Something about that seemed encouragingly democratic, meritocractic, American. That conference room was where decisions were made, and destinies were shaped—where all that mattered was if you had the brains and imagination to sit with the best and the brightest, think through problems and create solutions. The position you earned counted. The wealth of your parents, the color of your skin, did not. That’s a pretty powerful idea when you are seven years old, and I suspect I’ve carried the image of that briefing room with me into committee meetings, board rooms and conference tables throughout my adult life.
But the picture of that idealized briefing room was not the whole picture of Star Trek. This complex series had its share of contradictions: yes, the show featured a groundbreaking mix of ethnicities and nation- alities and featured many guest stars of color in nonstereotypical parts, even playing authority roles;2 yet the recurring actors of color were kept in subordinate parts (as the TV satire In Living Color would brilliantly lampoon twenty years later). Yes, the show featured aliens who while initially feared as monsters, were eventually understood as beings who were just trying to defend their homes, protect their children or survive as a species; however, the Federation and Starfleet were largely “homo sapiens only” clubs.3 Yes, the show featured TV’s first interracial kiss, but that was hardly a breakthrough: Kirk and Uhura were forced into that kiss—it was desired by neither and resisted by both. And a Black woman forced to kiss a White man against her will ain’t romance. It’s rape. And a kind of rape with a disconcerting resonance in a country in which, for the majority of its history, Black women were subject to the sexual depredations of White slave holders.4
- Leonard Nimoy provides one of the most articulate versions of this view explaining that Star Trek “was always a very humanistic show; one that celebrated the potential strengths of mankind, of our civilization, with great respect for all kinds of life, and a great hope that there be communication between civilizations and cultures.” (Quoted in Greenwald, Jeff. Future Perfect: How Star Trek Conquered Planet Earth. New York: Penguin Books, 1998, p. 111.)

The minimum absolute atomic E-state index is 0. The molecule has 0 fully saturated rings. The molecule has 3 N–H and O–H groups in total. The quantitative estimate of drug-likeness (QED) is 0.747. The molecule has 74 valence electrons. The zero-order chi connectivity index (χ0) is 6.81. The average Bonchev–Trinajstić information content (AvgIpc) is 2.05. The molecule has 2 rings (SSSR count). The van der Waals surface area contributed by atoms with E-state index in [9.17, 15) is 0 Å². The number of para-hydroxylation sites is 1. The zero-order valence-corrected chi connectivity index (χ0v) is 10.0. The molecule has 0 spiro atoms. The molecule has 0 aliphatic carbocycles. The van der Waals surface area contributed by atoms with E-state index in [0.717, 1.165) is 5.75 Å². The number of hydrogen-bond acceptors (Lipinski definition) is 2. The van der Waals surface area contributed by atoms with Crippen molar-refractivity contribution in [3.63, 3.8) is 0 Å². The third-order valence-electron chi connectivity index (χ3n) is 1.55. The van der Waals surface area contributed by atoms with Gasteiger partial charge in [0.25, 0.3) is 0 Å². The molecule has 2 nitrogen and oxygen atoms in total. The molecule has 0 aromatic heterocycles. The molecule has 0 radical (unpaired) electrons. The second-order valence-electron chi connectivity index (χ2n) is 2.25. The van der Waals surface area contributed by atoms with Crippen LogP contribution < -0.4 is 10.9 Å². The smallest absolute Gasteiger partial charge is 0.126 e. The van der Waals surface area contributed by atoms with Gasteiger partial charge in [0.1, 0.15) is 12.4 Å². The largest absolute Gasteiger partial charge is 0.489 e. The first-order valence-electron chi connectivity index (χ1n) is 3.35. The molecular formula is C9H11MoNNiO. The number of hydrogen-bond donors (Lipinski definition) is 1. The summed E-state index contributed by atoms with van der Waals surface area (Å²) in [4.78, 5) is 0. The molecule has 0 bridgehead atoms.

- Indeed African American actors were repeatedly cast as doctors, scientists, even commodores. This casting diversity seems to have been quite by design. While Gene Roddenberry had to fight for the inclusion of the alien Mr. Spock, an August 17, 1965 letter from NBC executive Mort Werner to Gene Roddenberry explained that NBC’s non-discrimination policy included encouraging the casting of racial minorities in order to reflect accurately U.S. population demographics and that “mindful of our vast audience and the extent to which television influences taste and attitudes, we are not only determined but anxious that members of minority groups be treated in a manner con- sistent with their roles in our society.” (Letter reprinted in Solow, Herbert F. and Justman, Robert. Inside Star Trek: The Real Story. New York: Pocket Books, 1996, pp.76–77.)
- As a Klingon would pointedly observe in Star Trek VI: The Undiscovered Country, in an admirable instance of those who made Star Trek actually challenging the legend themselves.
- What’s actually striking about that much-hyped scene is not the obviously faked kiss (you never really see their mouths touch), but the surprising level of emotional intimacy in the dialogue leading up to the kiss. And that was not forced.